Sunday, 21 April 2013

America's refusal to accept multi-culturalism

Back in the UK, a standard Conservative talking point is the "failure of multi-cultural ism." This is essentially a rejection of the previous Labour government's suggestion that there might just be room in the country for other cultures, beyond a boiler-plate model of "Britishness" that looked more like the 19th century than a modern complex nation. But for all that multi-culturalism was thrown around as a political football, it is the reality in both my home country, and the country I now live in.

The United States is built on waves of immigration from all over the world. Often these groups of immigrants would gather together, usually forced to by the economics of the time, leading to concentration of their culture. Despite this the US seems deeply uncomfortable with the idea of these other cultural identities, in fact despite being formed from an impressive patchwork of backgrounds, the US seems wholly allergic to multi-cultural ideas. There is a determined effort to demand all Americans adhere to a template of "Americanism, " and to therefore classify all those who do not fit that mold as other.

With this in mind I think it is important to see the way the US is processing the Boston bombing. Honestly I think it came as a relief to many that they could identify the suspects as "foreign" despite the one they now have in custody being a naturalized US citizen who came here as a small child. Despite these young men spending their most formative decade in the United States, it is comforting for people to point at their Chechen  background and say "there it is, that's what was wrong. They weren't really american." Because Americans don't do things like this (except when they do, do, and certainly do.) While they may have been living in America, they may have legally been American, they did not conform to the cookie-cutter format, and thus are not allowed to be American.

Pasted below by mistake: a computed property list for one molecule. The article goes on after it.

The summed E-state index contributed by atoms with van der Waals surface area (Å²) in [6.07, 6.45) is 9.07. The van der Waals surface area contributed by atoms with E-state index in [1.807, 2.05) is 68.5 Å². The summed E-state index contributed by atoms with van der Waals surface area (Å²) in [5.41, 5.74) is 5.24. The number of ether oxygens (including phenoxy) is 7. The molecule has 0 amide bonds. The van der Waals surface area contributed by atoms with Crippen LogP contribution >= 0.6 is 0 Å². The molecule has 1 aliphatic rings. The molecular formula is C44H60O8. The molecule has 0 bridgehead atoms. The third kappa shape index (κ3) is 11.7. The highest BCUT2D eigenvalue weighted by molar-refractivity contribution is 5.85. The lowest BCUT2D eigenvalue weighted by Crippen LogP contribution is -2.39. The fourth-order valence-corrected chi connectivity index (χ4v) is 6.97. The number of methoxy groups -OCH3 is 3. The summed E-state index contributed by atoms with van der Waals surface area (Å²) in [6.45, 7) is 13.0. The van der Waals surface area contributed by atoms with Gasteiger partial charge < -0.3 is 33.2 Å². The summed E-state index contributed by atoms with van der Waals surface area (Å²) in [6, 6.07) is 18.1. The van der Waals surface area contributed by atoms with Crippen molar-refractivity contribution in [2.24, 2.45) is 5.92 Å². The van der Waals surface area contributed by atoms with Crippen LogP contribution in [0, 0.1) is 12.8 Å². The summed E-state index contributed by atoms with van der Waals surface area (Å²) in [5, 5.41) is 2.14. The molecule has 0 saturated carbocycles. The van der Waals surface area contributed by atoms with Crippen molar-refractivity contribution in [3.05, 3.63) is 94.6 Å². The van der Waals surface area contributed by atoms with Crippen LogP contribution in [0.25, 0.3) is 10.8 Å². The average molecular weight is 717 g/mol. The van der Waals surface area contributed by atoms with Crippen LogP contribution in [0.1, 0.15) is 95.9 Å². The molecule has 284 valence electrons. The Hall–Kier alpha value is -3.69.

I was discussing this with my wife the other day, and she remarked that when the7/7  bombings happened in London the real crisis within Britain was because they were British. Were were upset because we thought we were doing it all right. We had tried so hard to not do what the US is doing, to reject a broader definition of our nations culture, one that included many different distinct cultures. We were upset because every one of us had gone to school with a boy named Muhammad. We were inclusive of the people who carried out the bombings, and proud of it. So unlike the US, it was harder to neatly "other" them, they were Brits. Really we had to lean on a religious angle, but even then only by putting emphasis on the world "radical" whenever said alongside islam. We had to distinguish them from that nice Muhammad we all went to school with, because they were like "those" muslims, those muslims were British. No the attackers were those "other" muslims, the radical ones.

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